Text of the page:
So it was with anxious racing hearts that we awoke in the early hours of 25th Dec to unidentified noises up the mast, racing out of our bunk and throwing on lifejackets we emerged into the moonlit cockpit to discover one of Santa’s reindeer had caught their bridle in the rigging. Blitzen, you buffoon, get down here shouted Santa in an uncharacteristic display of frustration. You could forgive this momentary lapse in decorum, given that Santa had managed to track Tonga Moon all the way from the North Pole down to its watery path some 200 miles off the New Zealand coast. Impressive. Equally impressive was that none of the boys woke up. Or believed us when we told them, even Jakey. And so we welcomed in Christmas 2012.

Funny how history repeats itself. This day 1999 we were in a similar predicament, trying to sail back to NZ from the South Pacific in time for christmas day on our beloved yacht Jemima, but failing to make it and stuck in a storm north-west of Cook Strait. You’d almost think New Zealand doesn’t want us back? That year Santa brought us a shredded mainsail and two knockdowns. This time we’re pleased to have avoided the storm, but have again failed to get home for Xmas day and are again being thrown around by decent sized seas.

The last two days have been pretty grim, slamming our way into the 25 knot winds that formed the outer influence of the gale (formerly cyclone Evan). Poor old Charlotte has been very seasick, and James also unwell. But they’ve both shown fantastic fortitude, never failing to fulfil their crew duties on watch despite offers, and although having a pretty miserable time their presence has alleviated Rebecca and my sleep deprivation, for which we’re hugely grateful. Actually the ones we must thank most are their spouses, Andrew and Jeni, who supported them in coming with us knowing that they’d be absent over Christmas. Thanks guys.

Charlotte says she’s learnt a lot on this trip: mostly how seasick she can get, I think, and how she’d rather set her hair on fire than go sailing offshore again. She’s been on what we’ve now named the Tonga Moon diet (no food, water only) for most of the trip, (“wonderfully slimming” she says, “Betty Ford clinics ain’t got nothing on this”) and yesterday Rebecca raised concerns about her hydration and rigged her up with an intravenous saline drip. Extreme measures? I suggested. Oh no, says Dr Starr, this is standard procedure for most doctors after a big night out!.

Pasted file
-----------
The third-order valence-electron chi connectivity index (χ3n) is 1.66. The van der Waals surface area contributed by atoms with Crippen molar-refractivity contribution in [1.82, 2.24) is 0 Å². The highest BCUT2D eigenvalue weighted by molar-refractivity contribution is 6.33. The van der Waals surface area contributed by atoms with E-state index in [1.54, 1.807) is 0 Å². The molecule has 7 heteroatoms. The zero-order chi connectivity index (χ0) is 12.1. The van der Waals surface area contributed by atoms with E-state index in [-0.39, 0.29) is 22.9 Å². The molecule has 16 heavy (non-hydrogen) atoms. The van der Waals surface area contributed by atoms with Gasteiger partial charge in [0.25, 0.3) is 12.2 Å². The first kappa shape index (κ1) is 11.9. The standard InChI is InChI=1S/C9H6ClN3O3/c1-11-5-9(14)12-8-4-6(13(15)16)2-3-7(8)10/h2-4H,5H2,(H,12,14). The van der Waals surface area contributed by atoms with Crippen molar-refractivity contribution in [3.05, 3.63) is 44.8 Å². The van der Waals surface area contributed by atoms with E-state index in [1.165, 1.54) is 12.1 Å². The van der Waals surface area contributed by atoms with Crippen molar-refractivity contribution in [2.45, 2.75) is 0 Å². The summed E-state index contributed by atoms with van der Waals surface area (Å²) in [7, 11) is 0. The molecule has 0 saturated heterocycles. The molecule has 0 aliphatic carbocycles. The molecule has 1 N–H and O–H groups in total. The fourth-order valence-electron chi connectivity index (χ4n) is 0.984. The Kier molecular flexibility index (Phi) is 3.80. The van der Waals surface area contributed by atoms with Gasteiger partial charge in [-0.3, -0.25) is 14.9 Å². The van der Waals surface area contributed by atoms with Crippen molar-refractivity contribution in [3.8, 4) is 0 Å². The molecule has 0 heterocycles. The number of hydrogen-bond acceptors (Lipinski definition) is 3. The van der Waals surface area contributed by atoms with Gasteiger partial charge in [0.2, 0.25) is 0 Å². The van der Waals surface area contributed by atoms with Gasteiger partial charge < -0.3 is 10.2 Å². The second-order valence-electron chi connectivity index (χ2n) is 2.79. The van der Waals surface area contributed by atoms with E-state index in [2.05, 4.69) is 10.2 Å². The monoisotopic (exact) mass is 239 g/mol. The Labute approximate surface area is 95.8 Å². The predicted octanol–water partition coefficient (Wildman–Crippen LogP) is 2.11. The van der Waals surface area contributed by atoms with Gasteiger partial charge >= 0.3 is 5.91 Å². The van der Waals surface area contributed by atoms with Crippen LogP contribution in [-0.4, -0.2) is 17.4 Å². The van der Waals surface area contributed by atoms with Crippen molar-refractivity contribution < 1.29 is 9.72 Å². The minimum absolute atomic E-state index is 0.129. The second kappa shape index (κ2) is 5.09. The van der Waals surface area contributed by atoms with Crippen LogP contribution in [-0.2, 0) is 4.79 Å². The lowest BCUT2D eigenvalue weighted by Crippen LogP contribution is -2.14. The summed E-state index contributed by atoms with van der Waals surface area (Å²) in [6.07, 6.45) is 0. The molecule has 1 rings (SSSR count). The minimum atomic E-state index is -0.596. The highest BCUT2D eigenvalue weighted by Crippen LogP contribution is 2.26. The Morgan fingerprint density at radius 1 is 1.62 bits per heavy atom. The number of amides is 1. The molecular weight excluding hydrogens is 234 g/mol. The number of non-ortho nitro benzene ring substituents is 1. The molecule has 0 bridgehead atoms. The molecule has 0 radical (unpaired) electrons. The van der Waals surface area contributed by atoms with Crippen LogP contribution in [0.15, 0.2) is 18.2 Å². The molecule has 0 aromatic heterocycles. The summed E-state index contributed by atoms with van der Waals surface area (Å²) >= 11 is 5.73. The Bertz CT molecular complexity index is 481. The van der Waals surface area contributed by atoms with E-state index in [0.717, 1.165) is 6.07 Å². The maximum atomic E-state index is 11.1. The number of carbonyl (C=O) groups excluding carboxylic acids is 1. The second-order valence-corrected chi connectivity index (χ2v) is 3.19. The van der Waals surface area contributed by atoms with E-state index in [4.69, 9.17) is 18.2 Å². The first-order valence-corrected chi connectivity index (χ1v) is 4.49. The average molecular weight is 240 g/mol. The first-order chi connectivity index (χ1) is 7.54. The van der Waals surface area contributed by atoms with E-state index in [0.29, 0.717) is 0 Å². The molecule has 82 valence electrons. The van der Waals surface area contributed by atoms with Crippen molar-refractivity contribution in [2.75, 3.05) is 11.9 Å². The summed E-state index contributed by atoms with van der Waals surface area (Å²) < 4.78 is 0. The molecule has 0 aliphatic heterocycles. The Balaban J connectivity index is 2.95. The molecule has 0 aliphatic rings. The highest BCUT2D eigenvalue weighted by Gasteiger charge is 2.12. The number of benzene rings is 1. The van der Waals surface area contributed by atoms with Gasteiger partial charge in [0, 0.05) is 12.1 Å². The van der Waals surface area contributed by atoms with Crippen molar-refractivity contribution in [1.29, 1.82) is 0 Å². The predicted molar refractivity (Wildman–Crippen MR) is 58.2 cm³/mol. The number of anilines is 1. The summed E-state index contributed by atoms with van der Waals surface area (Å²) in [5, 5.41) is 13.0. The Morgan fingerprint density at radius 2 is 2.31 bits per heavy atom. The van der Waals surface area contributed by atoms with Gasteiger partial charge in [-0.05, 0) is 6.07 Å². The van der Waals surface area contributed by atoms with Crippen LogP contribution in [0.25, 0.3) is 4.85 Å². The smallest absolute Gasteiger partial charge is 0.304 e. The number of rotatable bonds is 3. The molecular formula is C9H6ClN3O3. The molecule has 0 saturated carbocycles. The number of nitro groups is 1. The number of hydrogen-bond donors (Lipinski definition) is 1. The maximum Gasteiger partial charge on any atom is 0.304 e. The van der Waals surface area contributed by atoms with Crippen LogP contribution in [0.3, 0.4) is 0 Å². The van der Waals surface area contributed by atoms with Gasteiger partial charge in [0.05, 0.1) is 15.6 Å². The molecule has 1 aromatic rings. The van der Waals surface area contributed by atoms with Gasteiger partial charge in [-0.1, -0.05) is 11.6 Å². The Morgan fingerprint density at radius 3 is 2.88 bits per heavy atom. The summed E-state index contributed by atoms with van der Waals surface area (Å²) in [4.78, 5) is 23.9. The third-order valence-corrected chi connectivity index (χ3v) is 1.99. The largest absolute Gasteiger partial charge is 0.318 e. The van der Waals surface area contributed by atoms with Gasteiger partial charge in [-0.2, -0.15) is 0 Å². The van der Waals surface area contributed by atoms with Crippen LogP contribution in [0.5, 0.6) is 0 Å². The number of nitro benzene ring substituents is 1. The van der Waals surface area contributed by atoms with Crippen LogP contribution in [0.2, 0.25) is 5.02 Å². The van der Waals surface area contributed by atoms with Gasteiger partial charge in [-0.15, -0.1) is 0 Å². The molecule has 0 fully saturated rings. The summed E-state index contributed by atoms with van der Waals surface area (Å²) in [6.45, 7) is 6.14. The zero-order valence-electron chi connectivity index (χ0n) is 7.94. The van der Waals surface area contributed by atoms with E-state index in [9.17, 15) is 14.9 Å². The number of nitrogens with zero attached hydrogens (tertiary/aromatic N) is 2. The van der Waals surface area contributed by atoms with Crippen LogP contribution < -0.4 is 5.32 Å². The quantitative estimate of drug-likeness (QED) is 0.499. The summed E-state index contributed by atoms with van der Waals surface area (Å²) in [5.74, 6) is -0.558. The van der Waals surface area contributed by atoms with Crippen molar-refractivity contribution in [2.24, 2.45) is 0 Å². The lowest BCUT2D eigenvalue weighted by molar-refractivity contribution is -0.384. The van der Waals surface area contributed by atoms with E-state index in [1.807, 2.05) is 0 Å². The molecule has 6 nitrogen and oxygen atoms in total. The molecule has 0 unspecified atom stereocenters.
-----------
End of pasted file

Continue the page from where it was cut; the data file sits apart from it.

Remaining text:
In anticipation of a tough passage, we’d agreed with the boys before departing Australia that we’d postpone Christmas celebrations until we got to New Zealand and can really enjoy it, so celebrations today for us were mute. But the wind dropped last night and swung round in our favour, and we’re making good progress to our landfall at Opua which we hope to reach in the next 48 hours. We’re in our traditional eat everything in the fridge before quarantine confiscate it mode, and the meals are becoming more extravagant. The sea has flattened somewhat, and today both cousins have started to recover, even breaking their Tonga Moon diet this evening to try a tentative mouthful of spare ribs and spud. So things are definitely looking up.

I woke Rebecca at midnight Christmas Eve for her watch, and in that bleary and dishevelled ‘just woken’ state she donned her foul weather gear and harness and took station at the helm, my greeting of merry christmas receiving only a wry smile. Things will definitely become more merry when we get home.

So in the meantime, MERRY CHRISTMAS to anyone reading this. We look forward to seeing you soon.

Skirting cyclone Evan

Coordinates: 30deg47S, 166deg15E 7th day on passage.
Any mention of cyclones in a sailing blog and you’re expecting high drama, right? But in our case it’s more drama avoidance, and the machinations we’ve been through to achieve it. We delayed our departure awaiting the fate of cyclone Evan, and then departed into fine Tasman weather knowing that we’d need to keep our eyes out. The issue isn’t bumping into the cyclone – Evan has already been declassified as such, and is now just a nasty little storm. NZ Maritime Radio are referring to it as the former cyclone. A bit like the artist formerly known as Prince, it’s way past its best but can still rock the house. Ooww! And while it no longer packs the punch of it’s former nastiness, it’s still generating 30-40 knot winds and big seas in its forward quadrant. So, not dangerous, but still damned uncomfortable and worth avoiding.